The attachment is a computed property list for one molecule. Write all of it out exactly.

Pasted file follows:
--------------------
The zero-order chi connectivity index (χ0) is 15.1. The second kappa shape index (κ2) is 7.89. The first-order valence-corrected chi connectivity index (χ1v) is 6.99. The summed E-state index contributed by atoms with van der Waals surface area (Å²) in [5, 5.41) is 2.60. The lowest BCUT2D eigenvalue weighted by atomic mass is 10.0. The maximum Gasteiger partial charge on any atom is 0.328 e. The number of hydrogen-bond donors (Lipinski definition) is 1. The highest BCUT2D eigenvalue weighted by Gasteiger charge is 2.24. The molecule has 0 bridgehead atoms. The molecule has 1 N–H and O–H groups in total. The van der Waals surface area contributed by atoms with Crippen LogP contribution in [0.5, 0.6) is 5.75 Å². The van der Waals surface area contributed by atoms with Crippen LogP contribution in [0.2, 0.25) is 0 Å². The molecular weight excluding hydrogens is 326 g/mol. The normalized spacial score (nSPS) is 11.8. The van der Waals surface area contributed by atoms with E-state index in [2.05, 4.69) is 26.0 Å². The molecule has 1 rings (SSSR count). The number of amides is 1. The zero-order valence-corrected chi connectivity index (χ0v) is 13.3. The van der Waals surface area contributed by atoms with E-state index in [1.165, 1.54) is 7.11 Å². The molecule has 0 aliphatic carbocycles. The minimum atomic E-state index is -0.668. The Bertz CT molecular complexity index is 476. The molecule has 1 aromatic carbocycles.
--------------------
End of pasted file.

The zero-order chi connectivity index (χ0) is 15.1. The second kappa shape index (κ2) is 7.89. The first-order valence-corrected chi connectivity index (χ1v) is 6.99. The summed E-state index contributed by atoms with van der Waals surface area (Å²) in [5, 5.41) is 2.60. The lowest BCUT2D eigenvalue weighted by atomic mass is 10.0. The maximum Gasteiger partial charge on any atom is 0.328 e. The number of hydrogen-bond donors (Lipinski definition) is 1. The highest BCUT2D eigenvalue weighted by Gasteiger charge is 2.24. The molecule has 0 bridgehead atoms. The molecule has 1 N–H and O–H groups in total. The van der Waals surface area contributed by atoms with Crippen LogP contribution in [0.5, 0.6) is 5.75 Å². The van der Waals surface area contributed by atoms with Crippen LogP contribution in [0.2, 0.25) is 0 Å². The molecular weight excluding hydrogens is 326 g/mol. The normalized spacial score (nSPS) is 11.8. The van der Waals surface area contributed by atoms with E-state index in [2.05, 4.69) is 26.0 Å². The molecule has 1 rings (SSSR count). The number of amides is 1. The zero-order valence-corrected chi connectivity index (χ0v) is 13.3. The van der Waals surface area contributed by atoms with E-state index in [1.165, 1.54) is 7.11 Å². The molecule has 0 aliphatic carbocycles. The minimum atomic E-state index is -0.668. The Bertz CT molecular complexity index is 476. The molecule has 1 aromatic carbocycles.